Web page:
The bitter enmity of the Bosnian conflict rises to the surface in The Bone Road, bringing a dark tone to this highly atmospheric novel. It’s the first venture into the world of thrillers for Natasha Solomons, an author who’s won awards for her literary output.
The plot revolves around the disappearance of a sports journalist who is in the Balkans to report on a cycling race. On a day off, Ryan heads into the mountains with his girlfriend, a former professional cyclist and Olympics favourite. He’s ahead of her on the steep route back to their hotel, but suddenly he’s no longer there.
Police initially dismiss Heather’s concerns. In their eyes Ryan went off in a huff after the pair had an argument. There are more pressing matters demanding their attention — namely the discovery of two headless, handless bodies in a nearby river. It’s evident that they’d been tortured before they died.
But, when Ryan’s blood-stained bike is discovered, police inspector Simo Subotić begins to see there is more to this case than meets the eye. Some elements of Ryan’s past life don’t add up plus Subotić has a feeling there is also something not quite right about Heather Bishop. Is she deliberately being evasive or can she genuinely not remember details that could help find out what’s happened to Ryan.
The Bone Road has a strong filmic quality so I wasn’t surprised to discover Solomons is a screenwriter. Too often I’ve come across novels where it’s very obvious that some scenes exist purely because they would translate well to the screen. But that’s not the case here — the high octane scenes and brooding setting of the Bosnian mountains are not bolt ons, but essential elements of the story.
Repeatedly we find the clash between the beauty of this landscape and the ugliness of the events it witnessed. Contradictions that are evident too within the people who inherit this part of the world: hatred and animosity between ethnic groups yet “boundless and soul deep” hospitality and kinship.
If pace and atmosphere were all The Bone Road offered, I probably wouldn’t have found it all that remarkable. Two things made all the difference.
One was the central character of police inspector, Simo Subotić. He’s a man whose disregard for authority has caused his relegation from police headquarters to a low level border town. Subotić’s outspoken views make him unpopular too with many local people. As a Serb he is horrified by some of the atrocities perpetrated by his countrymen in the war, and he wants justice for their victims.
Dozens or more dead lying buried on farmland, ignored and disregarded until the land herself belched out her secrets. They deserved better.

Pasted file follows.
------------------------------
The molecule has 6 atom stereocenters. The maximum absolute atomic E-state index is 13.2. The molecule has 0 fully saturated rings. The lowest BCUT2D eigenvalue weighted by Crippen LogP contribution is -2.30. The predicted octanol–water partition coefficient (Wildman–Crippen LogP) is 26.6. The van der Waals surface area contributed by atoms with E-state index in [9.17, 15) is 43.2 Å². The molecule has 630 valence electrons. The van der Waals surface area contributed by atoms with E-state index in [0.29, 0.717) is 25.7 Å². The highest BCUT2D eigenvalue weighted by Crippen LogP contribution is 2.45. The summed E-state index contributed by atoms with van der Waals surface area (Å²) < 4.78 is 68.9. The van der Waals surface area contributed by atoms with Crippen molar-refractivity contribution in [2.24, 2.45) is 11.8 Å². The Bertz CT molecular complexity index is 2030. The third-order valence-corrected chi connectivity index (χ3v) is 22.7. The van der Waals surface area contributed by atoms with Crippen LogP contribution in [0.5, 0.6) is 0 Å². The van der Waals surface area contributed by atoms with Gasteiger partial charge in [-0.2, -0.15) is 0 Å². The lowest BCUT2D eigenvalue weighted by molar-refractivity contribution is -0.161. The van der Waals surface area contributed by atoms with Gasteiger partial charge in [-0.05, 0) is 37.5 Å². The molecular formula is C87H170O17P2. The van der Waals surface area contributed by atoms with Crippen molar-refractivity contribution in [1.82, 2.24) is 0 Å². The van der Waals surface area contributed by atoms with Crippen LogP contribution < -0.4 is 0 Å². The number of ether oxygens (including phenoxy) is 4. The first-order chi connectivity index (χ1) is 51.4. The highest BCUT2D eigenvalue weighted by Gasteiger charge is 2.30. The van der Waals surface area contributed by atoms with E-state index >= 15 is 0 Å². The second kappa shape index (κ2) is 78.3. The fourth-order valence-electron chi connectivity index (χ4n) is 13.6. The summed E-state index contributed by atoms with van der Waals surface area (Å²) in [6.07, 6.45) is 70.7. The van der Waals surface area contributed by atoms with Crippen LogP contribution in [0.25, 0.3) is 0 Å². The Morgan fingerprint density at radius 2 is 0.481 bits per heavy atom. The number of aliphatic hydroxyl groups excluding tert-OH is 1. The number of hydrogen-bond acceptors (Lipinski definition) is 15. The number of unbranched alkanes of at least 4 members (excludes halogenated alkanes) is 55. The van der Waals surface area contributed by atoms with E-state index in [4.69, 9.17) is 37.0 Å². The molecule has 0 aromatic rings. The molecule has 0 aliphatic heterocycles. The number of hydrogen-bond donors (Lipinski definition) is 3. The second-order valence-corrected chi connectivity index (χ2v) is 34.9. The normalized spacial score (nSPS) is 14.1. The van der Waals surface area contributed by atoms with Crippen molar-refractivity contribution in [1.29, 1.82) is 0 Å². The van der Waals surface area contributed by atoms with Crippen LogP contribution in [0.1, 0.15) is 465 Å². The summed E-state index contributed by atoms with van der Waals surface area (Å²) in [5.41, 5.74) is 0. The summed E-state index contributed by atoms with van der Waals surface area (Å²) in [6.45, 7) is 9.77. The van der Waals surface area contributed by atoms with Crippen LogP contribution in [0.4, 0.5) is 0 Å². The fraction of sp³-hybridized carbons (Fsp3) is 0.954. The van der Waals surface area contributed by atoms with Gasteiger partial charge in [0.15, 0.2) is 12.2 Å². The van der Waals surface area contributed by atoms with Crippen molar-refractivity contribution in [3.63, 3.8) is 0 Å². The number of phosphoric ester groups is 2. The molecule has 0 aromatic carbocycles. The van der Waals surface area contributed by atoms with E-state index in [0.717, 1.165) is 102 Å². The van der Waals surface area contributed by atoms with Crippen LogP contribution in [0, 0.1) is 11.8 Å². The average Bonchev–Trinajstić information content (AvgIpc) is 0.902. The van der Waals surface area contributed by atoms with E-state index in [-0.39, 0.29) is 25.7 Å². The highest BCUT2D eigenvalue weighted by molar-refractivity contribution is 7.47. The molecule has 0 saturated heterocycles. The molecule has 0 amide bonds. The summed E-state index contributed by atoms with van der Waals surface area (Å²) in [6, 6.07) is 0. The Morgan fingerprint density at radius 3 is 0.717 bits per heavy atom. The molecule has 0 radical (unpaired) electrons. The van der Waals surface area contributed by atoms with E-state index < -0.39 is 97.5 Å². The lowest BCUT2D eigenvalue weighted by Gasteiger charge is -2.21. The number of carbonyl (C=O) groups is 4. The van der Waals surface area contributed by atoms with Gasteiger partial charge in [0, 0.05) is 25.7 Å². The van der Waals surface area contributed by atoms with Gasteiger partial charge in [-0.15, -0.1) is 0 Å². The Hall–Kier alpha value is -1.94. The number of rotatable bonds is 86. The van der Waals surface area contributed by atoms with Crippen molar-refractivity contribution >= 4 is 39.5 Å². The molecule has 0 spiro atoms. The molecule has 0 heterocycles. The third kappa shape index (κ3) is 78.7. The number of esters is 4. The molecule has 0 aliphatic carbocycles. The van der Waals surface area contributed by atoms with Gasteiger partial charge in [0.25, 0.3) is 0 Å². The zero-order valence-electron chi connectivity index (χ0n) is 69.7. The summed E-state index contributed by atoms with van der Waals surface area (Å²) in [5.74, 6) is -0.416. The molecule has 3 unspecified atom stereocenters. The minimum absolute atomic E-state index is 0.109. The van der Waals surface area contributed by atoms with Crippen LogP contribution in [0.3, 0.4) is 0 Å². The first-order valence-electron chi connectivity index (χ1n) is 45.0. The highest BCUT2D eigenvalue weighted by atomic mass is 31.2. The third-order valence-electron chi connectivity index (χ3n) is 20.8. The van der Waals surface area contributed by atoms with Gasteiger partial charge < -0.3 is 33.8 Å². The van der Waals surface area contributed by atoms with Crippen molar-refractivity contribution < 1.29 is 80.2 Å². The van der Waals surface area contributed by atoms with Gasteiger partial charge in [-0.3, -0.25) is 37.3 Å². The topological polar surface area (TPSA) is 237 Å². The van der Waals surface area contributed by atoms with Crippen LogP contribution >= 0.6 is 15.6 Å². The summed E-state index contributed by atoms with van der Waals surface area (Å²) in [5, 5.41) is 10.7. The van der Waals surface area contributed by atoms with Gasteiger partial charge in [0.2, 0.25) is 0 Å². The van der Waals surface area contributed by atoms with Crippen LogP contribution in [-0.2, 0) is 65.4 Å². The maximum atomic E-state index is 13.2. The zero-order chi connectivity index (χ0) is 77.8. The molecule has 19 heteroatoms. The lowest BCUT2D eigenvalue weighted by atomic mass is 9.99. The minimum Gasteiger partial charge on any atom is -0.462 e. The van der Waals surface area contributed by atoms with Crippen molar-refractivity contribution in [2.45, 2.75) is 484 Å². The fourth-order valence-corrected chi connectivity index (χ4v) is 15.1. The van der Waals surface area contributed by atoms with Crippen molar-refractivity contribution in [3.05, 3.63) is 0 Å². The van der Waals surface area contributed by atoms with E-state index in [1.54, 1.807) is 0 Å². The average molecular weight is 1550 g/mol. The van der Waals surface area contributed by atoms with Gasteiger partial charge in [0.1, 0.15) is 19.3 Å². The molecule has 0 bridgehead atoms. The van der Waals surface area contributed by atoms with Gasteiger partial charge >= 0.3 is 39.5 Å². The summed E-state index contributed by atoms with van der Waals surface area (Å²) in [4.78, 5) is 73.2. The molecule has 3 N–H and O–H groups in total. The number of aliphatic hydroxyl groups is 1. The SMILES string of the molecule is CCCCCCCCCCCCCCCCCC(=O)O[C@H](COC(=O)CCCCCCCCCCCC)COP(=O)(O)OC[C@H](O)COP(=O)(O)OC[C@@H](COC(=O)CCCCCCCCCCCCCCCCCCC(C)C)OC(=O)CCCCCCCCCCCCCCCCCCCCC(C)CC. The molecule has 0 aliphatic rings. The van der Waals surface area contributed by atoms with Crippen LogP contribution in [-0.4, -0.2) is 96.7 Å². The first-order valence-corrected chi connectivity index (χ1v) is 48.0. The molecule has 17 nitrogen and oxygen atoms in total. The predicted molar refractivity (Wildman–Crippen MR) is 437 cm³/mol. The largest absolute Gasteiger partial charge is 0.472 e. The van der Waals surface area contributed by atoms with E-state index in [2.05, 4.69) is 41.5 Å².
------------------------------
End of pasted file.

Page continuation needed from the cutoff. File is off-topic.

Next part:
The other notable feature for me, was the seamless way in which the legacy of the Bosnian conflict is woven into the story.
Solomons shows that hostility and suspicion linger on between the ethnic Serbs and Bosniaks, fuelled by accusations of ethnic cleansing and atrocities. The discovery of mass graves reinforces the belief among the Bosniaks that thousands of their people are missing because of actions by the Serbs — accusations the latter vehemently deny.
The differing responses to the past is one of the interesting themes within the book. Some citizens of modern-day Bosnia want to forget the past, some are angry about suggestions of war crime prosecutions by the International Criminal Court. Others, like Subotić, believe the truth must be discovered and faced:
… a finger, a shard of hip, a hint of the truth, to put towards the reckoning. A fragmentary payment in flesh towards a debt that could never, ever be repaid.
Precise plotting and evocative setting combined with a touch of modern history make The Bone Road well worth reading.
The Bone Road by N E Solomon: Footnotes
Natasha Solomons is the author of five internationally bestselling novels, including Mr Rosenblum’s List, The Novel in the Viola, which was chosen for the Richard & Judy Book Club, and The Gallery of Vanished Husbands. Natasha lives in Dorset with her son, daughter and her husband, the children’s author, David Solomons with whom she also writes screenplays. Her novels have been translated into 17 languages. .
The Bone Road was published in August 2022 by Polygon, an imprint of the Scottish independent press Birlinn Limited Scotland. My thanks go to the publishers for providing me with a review copy.